NPR placed this clip of Miss Utah bombing her question about what having a growing minority of female breadwinners while women still earn less than men says about society. She gives a jumbled response about education, and something about men leading the way, but basically it’s a just a big fail.
The NPR post was followed up by numerous posts in Mormon-ish facebook groups, including feminist ones, making fun of not her response, but the woman herself. Several assumed that because she attended BYU, she had never thought about women working for money for their families (ahem, I went to BYU and have been the primary breadwinner for 12 years for my family). Many responded in ways that suggested that there’s an inverse relationship between her beauty and her brains. Several responses about having no brain, or being an airhead. I guess my problem is that I saw many of these responses as markedly sexist and playing into stereotypes about attractive women, as if it’s feminist to rip on attractive women who are seen as publicly failing.
I guess I’d like to examine why when something like this happens to a Mormon woman, we (as in those Mormons in those Mormon groups on facebook) feel that she deserves our scorn. Is it that some people think she’s “asking for it” by enrolling in a beauty-scholarship contest? I may remind people that not all scholarships are academic in nature. Is it that she’s chosen to compete in a televised competition so we feel we can enjoy her downfall? Has the media’s treatment of starlets and other fallible female celebrities made us see this pattern in others? Or is it that we feel that because of her BYU background we can assume that she is sheepish and obedient to the patriarchy?
I just want to respond that while someone may be trying to earn their way through college by engaging in a competition meant to measure the most beautiful and feminine single woman, that may not mean that she deserves our disdain. I also am weary of the way we experience schadenfreude over reality TV, and I don’t watch it because I believe it brings out the worst in viewers as we judge and hate those on screen. And assuming that every woman who has attended BYU is the same is an insult to us all–I went because I knew I didn’t buy into the Church’s truth claims in high school, so I wanted to learn from intelligent professors and figure out why they believed. I went because I wanted to struggle with deep existential questions and see how some of the brightest Mormons did it, and while there I had my feminist awakening.
I think why I feel like the criticism of Miss Utah is undue is because I see a woman in the arena, and the critics on the side, never being brave enough to have tried something as grueling as this competition is in so many ways. Maybe it’s also because as a Myers-Briggs iNtuitive type, I understand what it’s like to have a formation of a critique in my head and not to be able to spit it out clearly and in time, often having the words come clearly after the conversation, the board meeting, the parent-teacher conference has ended. To be an N-P personality in an S-J world can be a hard thing.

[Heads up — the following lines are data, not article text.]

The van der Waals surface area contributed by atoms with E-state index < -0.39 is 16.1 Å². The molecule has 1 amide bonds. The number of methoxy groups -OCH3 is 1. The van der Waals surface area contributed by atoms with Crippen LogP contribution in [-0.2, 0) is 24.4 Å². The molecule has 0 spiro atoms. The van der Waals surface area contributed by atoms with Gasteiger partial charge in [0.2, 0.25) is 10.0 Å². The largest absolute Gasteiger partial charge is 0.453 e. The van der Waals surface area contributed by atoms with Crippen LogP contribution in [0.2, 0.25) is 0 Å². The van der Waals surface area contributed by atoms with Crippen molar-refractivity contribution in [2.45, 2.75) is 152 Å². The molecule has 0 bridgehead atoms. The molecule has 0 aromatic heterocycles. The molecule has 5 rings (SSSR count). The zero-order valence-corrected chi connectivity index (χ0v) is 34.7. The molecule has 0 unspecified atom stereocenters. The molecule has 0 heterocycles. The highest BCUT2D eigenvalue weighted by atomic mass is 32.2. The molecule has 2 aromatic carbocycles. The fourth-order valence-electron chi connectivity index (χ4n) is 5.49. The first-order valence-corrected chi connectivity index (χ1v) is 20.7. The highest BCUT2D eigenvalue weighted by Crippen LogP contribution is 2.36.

But I think what bothers me most is that here is a perfect example of a woman being asked to do something nearly impossible. She is in a competition to judge her femininity, which according to the social work research by Dr. Brene Brown means “skinny, nice, and modest.” Yet asked a politically-charged question when she is supposed to maintain these feminine qualities, she falls flat on the spot. Dr. Brown says, “Speaking out is a major shame trigger for women. Here’s how the research participants described the struggle to be authentic:
- Don’t make people uncomfortable, but be honest.
- Don’t upset anyone or hurt anyone’s feelings, but say what’s on your mind.
- Sound informed and educated but not like a know-it-all.
- Don’t say anything unpopular or controversial, but have the courage to disagree with the crowd.
(The Gifts of Imperfection, p. 52)
I guess my problem is that when Miss Utah was asked such a politically-charged question, but expected to not rustle the waters or make waves, I feel for her being caught in the middle. I feel our whole way of measuring femininity is stacked against getting women to speak freely and authentically and intelligently on these issues. I feel for her as I feel for myself when I’ve tried to make a helpful comment to reverse some sexism in Relief Society without offending those around me, when I have tried to talk to a bishop cooperatively about women’s issues while I still needed his endorsement to teach at BYU. I don’t have the grace to find a way to completely speak my mind without controversy, so I usually just give up and make controversy anyway, now that I’ve quit that BYU job and have more freedom. But I didn’t have to win my college tuition, or my salary, by winning a contest on my femininity; however, not all women are so lucky. It’s a delicate dance, and sometimes we’ll fall flat on our faces. But if we’re going to sit in the bleachers and criticize, let’s keep the criticism to the performance, not the performer.